The effect of hydrogen-bonding on the ultrafast electronic deactivation dynamics of indigo carmine

Excited-state dynamics and mechanisms of the rapid deactivation process of indigo carmine (InC) were investigated by means of femtosecond transient absorption spectroscopy and steady-state Raman spectroscopy.

Solvent dependence of the excited-state lifetime revealed that intermolecular hydrogen-bonding with the solvent molecule is more effective than the intramolecular ones to accelerate the deactivation process.

Steady-state Raman spectra in the low-frequency region indicated a loss of molecular planarity in protic solvents.

It was concluded that the hydrogen-bonding in the excited state, which leads to the twisting around the central CC bond and/or to the out-of-plane deformation, was of crucial importance in the rapid deactivation.


Indigo is one of the natural dyestuffs utilized by human beings from the dawn of civilization.

The description “indigo” can refer either to the blue dyestuff obtained from several species of plants, or to the chemical compound accountable for the color.

In this report, it represents the latter.

The Nobel Prize in 1905 was awarded to a German research chemist, A. von Baeyer, for the synthesis and the structural formulation of indigo.1,2

Influenced by this success, search for artificial indigo derivative with superior chemical properties took place and the first artificial derivative, thioindigo, was synthesized in .19063

It is well known that thioindigo and other indigo-derivatives shown in Scheme 1 (a) undergo photochromism, i.e., reversible transcis isomerization around the central CC bond on photo-excitation.4–9

However, for indigo (X = NH) itself, photo-isomerization and/or the cis-form have never been observed.

On the basis of the peculiar molecular structure enabling intramolecular hydrogen(H)-bonds between the two adjacent pairs of carbonyl and NH groups,10–13 two possibilities were considered as the origin of the absence of photo-isomerization; (1) double intramolecular H-bonds “lock” the molecular structure in planer trans-form, or (2) intramolecular proton-transfer from the NH group to the carbonyl group occurs on the excited state prior to the isomerization, which leads back to the trans-configuration in the ground state.14,15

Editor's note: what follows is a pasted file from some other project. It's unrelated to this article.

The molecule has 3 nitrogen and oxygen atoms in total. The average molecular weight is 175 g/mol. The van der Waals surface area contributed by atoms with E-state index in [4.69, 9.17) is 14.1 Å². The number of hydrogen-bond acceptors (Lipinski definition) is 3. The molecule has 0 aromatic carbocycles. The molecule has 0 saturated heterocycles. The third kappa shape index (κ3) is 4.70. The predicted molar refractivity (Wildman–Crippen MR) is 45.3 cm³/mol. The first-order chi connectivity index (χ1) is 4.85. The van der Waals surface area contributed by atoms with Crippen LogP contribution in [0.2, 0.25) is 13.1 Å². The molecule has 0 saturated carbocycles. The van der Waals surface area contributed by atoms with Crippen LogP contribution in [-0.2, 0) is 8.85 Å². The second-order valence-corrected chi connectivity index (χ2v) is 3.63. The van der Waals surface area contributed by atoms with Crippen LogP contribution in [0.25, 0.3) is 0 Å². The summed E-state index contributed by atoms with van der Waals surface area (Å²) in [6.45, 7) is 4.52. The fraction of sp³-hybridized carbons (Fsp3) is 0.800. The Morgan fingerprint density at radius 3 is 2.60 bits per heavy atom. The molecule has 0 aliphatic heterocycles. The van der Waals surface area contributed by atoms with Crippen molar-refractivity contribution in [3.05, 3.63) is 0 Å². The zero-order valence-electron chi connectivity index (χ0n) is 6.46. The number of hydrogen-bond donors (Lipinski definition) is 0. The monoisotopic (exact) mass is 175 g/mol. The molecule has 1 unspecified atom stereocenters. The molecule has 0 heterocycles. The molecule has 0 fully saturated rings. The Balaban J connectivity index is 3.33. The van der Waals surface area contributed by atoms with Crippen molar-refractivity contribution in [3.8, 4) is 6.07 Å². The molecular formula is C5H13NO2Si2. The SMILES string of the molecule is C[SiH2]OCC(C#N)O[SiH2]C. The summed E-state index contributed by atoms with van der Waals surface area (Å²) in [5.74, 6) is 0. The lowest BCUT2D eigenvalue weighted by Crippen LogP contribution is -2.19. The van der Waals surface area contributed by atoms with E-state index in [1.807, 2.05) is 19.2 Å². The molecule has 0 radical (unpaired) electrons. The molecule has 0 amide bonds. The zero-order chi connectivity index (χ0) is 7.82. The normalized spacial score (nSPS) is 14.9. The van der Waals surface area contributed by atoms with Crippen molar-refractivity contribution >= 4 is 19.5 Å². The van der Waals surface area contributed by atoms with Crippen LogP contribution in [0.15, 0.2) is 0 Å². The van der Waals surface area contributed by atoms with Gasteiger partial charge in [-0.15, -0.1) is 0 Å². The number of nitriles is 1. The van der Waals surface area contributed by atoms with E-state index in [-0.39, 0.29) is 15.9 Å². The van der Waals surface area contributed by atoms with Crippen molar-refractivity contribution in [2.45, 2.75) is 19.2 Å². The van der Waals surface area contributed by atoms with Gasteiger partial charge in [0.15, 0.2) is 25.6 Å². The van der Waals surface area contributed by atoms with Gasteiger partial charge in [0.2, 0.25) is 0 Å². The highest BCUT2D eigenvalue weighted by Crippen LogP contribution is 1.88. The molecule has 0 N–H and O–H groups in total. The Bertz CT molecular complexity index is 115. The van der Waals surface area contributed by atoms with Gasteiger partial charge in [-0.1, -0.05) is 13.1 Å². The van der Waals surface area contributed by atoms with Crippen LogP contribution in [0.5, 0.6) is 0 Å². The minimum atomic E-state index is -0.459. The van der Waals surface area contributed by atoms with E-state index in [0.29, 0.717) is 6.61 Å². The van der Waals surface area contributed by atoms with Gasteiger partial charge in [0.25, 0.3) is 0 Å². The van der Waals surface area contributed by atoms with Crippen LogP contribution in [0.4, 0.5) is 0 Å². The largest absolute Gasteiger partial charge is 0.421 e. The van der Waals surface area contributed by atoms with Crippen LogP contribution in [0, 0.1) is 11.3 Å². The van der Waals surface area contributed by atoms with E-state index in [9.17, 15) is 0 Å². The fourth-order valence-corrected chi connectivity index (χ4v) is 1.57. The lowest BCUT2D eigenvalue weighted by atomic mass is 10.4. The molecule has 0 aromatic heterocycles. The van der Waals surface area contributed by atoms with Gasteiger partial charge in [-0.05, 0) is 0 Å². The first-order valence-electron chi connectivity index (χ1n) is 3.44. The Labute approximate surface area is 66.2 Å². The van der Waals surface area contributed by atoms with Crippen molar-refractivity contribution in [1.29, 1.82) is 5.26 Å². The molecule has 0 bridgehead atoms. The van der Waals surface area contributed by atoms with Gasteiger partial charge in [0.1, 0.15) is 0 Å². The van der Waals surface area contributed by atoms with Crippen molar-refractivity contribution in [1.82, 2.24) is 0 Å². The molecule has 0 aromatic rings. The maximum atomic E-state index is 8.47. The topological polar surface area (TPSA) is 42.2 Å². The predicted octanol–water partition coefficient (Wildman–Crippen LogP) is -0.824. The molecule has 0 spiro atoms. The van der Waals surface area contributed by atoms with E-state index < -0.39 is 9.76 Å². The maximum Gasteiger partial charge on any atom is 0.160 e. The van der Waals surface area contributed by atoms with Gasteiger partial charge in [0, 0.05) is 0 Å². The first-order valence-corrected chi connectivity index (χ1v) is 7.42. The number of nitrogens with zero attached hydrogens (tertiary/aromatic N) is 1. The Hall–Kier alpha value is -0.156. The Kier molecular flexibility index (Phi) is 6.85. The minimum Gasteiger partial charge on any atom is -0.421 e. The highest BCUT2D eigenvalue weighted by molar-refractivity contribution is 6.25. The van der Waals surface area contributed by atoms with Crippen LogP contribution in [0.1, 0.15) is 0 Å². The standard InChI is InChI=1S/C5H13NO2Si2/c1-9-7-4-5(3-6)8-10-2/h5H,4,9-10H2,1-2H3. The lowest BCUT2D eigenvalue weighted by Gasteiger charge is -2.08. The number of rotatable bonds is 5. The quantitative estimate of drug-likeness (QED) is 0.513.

For highly fluorescent thioindigo, it is generally accepted that transcis isomerization takes place through triplet intermediate.15–21

It was concluded that the planar trans configuration is in thermal equilibrium with the twisted configuration in the T1 state.20

T1 state is also considered to be the intermediate in the case of N,N′-dimethylindigo.22

Intersystem crossing is usually a slow process which can be inhibited by a faster reaction channel.

Elsaesser and coworkers have carried out time-resolved picosecond fluorescence and IR spectroscopy of 4,4′,7,7′-tetramethylindigo, a indigo derivative that can form intramolecular H-bonds.23

They concluded that proton transfer does not occur in the first excited electronic state from the following experimental results, (a) their time-resolved IR spectra revealed that the NH stretching in the S1 state was shifted to lower frequency only by 40 cm−1 compared to the ground state, (b) no evidence of a transient OH band was found around 3200 cm−1 in the excited molecule, (c) the CO stretching mode at 1640 cm−1 remained virtually unchanged upon photo-excitation and (d) the steady state fluorescence spectrum was Stokes shifted only by 900 cm−1 which was rather too small for a fluorescence form a proton transferred tautamor which can be as large as ∼10 000 cm−1.

Although, there are many reports on excited state intramolecular proton transfer (ESIPT) taking place from phenolic –OH group to the H-bonded adjacent –N group, i.e., 2-(2′-hydroxy-5′-methylphenyl)benzotriazole,24,25 2-(2′-hydroxyphenyl)benzothiazole,26,27 and 10-hydroxybenzo[h]quinoline,28 we could not find any report on ESIPT from NH group to CO group.